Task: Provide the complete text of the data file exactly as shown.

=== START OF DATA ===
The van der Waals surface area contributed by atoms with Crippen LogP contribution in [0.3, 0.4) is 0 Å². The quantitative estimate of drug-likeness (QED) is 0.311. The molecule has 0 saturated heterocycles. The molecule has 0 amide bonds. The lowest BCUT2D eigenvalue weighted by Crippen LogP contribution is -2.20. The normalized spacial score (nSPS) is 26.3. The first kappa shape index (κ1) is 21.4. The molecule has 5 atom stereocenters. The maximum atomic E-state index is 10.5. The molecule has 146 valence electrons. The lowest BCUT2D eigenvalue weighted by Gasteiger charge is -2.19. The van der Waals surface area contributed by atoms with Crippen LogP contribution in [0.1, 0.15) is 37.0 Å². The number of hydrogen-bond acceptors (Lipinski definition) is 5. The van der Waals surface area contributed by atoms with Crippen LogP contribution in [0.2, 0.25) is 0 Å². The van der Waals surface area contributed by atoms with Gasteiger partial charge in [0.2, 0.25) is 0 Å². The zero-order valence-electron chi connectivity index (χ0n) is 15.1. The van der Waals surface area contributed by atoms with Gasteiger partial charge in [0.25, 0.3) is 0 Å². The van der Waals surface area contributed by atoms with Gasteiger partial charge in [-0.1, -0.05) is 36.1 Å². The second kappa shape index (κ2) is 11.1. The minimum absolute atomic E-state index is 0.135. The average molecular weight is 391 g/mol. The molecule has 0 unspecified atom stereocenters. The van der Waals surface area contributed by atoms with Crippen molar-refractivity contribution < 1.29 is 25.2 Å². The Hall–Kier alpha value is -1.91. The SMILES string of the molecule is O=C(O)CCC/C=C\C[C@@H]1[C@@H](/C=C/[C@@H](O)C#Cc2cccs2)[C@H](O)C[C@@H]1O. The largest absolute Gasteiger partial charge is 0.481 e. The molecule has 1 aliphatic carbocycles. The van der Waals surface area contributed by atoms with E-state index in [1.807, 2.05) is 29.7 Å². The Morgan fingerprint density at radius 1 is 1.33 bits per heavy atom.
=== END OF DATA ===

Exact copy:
The van der Waals surface area contributed by atoms with Crippen LogP contribution in [0.3, 0.4) is 0 Å². The quantitative estimate of drug-likeness (QED) is 0.311. The molecule has 0 saturated heterocycles. The molecule has 0 amide bonds. The lowest BCUT2D eigenvalue weighted by Crippen LogP contribution is -2.20. The normalized spacial score (nSPS) is 26.3. The first kappa shape index (κ1) is 21.4. The molecule has 5 atom stereocenters. The maximum atomic E-state index is 10.5. The molecule has 146 valence electrons. The lowest BCUT2D eigenvalue weighted by Gasteiger charge is -2.19. The van der Waals surface area contributed by atoms with Crippen LogP contribution in [0.1, 0.15) is 37.0 Å². The number of hydrogen-bond acceptors (Lipinski definition) is 5. The van der Waals surface area contributed by atoms with Crippen LogP contribution in [0.2, 0.25) is 0 Å². The van der Waals surface area contributed by atoms with Gasteiger partial charge in [0.2, 0.25) is 0 Å². The zero-order valence-electron chi connectivity index (χ0n) is 15.1. The van der Waals surface area contributed by atoms with Gasteiger partial charge in [0.25, 0.3) is 0 Å². The van der Waals surface area contributed by atoms with Gasteiger partial charge in [-0.1, -0.05) is 36.1 Å². The second kappa shape index (κ2) is 11.1. The minimum absolute atomic E-state index is 0.135. The average molecular weight is 391 g/mol. The molecule has 0 unspecified atom stereocenters. The van der Waals surface area contributed by atoms with Crippen molar-refractivity contribution < 1.29 is 25.2 Å². The Hall–Kier alpha value is -1.91. The SMILES string of the molecule is O=C(O)CCC/C=C\C[C@@H]1[C@@H](/C=C/[C@@H](O)C#Cc2cccs2)[C@H](O)C[C@@H]1O. The largest absolute Gasteiger partial charge is 0.481 e. The molecule has 1 aliphatic carbocycles. The van der Waals surface area contributed by atoms with E-state index in [1.807, 2.05) is 29.7 Å². The Morgan fingerprint density at radius 1 is 1.33 bits per heavy atom.